Timing Is Everything: Using LinkedIn for Spot-on Sales Outreach

February 12, 2018

LinkedIn Active Status

Timing is everything. The old saying never rings truer than when it comes to reaching out to a sales prospect. With ideal timing – first to respond to a hot lead, for example – a not-so-perfect sales message has a shot. But when the timing isn’t right, even the most well-thought-out, personalized message faces an uphill battle.

Sometimes good timing is just lucky, just as sometimes bad timing is merely an unfortunate circumstance. There's no way to guarantee spot-on timing in every instance, as you know, but with a little know-how, you can hush luck's say in the matter. 

How to Use LinkedIn’s Active Status and PointDrive to Better Time Your Sales Outreach

Is Your Sales Prospect in a Professional Context?

Back when social media became a thing, the newfound ability to see a prospect’s real-time social activity represented yet another way for salespeople to win with social. If a prospect just recently participated in a social interaction, particularly a relevant one, the sales pro could assume the prospect was more willing to engage at that time.

This doesn’t always work, of course. Sometimes the message is auto-scheduled, meaning the prospect is working while their social profile says otherwise. And sometimes the social activity doesn’t match the intent. Just because a prospect responds to an old friend on Twitter doesn’t mean they’re in the mood to talk software. Timing outreach with social activity still works, so long as qualitative analysis and common sense exist.

LinkedIn’s Active Status feature holds several benefits for sales pros, but for the purposes of this post, it can particularly help you be more certain that your timing is right because you can now see who in your network is online and available on LinkedIn. Here’s how:

Next time you look at a connection’s profile page, you will notice a green status dot next to their photo. This means they’re currently online and that now might be the best time to engage them, whether via instant message, InMail, or email.

Now granted, this only works for connections – just one more reason to connect with members of the buying committee at your target accounts when the opportunity arises.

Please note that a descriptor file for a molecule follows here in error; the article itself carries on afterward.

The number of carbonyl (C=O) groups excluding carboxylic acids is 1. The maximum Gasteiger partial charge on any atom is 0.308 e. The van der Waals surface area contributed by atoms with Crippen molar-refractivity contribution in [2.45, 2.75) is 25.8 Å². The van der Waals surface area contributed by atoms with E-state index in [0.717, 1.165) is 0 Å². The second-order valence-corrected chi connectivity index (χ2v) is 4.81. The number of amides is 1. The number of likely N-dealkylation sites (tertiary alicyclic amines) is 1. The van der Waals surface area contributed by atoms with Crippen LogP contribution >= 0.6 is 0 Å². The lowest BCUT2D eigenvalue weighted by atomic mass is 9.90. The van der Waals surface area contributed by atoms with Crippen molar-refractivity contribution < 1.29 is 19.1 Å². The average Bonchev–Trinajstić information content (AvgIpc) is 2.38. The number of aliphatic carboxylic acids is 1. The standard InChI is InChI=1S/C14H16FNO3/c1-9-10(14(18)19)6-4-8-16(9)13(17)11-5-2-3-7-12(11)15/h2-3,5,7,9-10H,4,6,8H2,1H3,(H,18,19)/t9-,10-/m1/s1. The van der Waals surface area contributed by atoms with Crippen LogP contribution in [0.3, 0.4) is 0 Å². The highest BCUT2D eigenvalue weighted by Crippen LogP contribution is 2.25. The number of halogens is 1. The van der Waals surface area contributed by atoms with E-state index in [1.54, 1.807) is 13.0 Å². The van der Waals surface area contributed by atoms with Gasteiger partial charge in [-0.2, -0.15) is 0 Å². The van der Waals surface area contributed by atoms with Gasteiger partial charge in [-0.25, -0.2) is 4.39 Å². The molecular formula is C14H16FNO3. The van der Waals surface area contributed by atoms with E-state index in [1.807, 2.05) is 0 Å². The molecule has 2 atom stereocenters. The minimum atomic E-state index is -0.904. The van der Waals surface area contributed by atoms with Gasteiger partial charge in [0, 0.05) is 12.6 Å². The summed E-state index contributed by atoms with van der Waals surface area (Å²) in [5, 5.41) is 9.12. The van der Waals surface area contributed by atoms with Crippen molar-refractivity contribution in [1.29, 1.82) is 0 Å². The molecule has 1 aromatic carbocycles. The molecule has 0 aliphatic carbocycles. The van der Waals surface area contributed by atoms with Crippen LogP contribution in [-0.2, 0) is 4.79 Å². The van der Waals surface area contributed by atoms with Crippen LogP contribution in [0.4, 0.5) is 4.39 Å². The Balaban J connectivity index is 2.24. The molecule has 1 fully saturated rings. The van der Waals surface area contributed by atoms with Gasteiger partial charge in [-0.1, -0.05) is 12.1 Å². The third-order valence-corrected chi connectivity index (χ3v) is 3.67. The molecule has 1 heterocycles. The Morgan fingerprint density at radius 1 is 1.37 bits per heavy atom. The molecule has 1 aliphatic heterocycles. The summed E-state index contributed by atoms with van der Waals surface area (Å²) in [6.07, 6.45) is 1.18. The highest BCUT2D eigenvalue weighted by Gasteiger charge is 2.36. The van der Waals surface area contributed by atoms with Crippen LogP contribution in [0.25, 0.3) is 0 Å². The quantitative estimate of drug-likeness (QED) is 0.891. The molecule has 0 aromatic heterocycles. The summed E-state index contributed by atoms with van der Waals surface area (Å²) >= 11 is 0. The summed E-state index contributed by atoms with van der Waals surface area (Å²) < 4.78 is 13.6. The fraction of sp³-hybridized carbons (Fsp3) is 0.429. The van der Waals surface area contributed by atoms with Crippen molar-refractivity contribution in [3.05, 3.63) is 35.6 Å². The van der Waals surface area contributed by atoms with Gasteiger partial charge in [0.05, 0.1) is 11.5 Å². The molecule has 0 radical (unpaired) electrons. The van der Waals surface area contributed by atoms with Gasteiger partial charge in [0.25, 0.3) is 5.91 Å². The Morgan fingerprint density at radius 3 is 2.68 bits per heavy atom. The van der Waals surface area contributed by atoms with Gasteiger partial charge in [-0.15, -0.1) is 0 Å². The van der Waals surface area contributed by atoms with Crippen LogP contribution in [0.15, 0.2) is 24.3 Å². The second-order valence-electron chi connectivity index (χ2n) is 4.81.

What Happens After You Hit Send?

If you’re like most sales pros, you’re not sure what happens to your message and the content you shared after you hit the send button. You hope the prospect read it. Better yet, you hope they shared it with multiple decision makers.

But when we have no clue what happened, we send vague follow-up messages that only annoy our prospects, even the interested ones who haven’t expressed their interest yet. Think about it, the person who completely disregarded your message gets the exact same follow-up message as the person who read every last word and shared it with three people. This uninformed follow-up has been going on since before email.

There are several ways sales pros can use LinkedIn PointDrive to optimize outreach. Among the biggest benefits are timing and context. PointDrive lets you know whether a recipient opened, consumed, and even shared your content. Using this information, you have a better handle on your prospect’s interest level – your follow-up strategy is an informed one.

And as your content gets forwarded, the insight from PointDrive empowers you to identify other stakeholders in the buying committee. Using this information, you can:

  • Save these prospects as leads in Sales Navigator and monitor their social activity
  • Connect with other buying committee members on LinkedIn, when it makes sense
  • See which content the recipients accessed and consumed so that you have a better idea of where to start your conversations

Wait-and-wonder is a powerless mode for sales pros. By gaining insight into your sales messages, you are better positioned to seamlessly continue the conversation in a manner that respects buyers’ time.

For more ways to sharpen your engagement strategy this year, be sure to check out our Sales Prospecting Toolkit.

 

 

Topics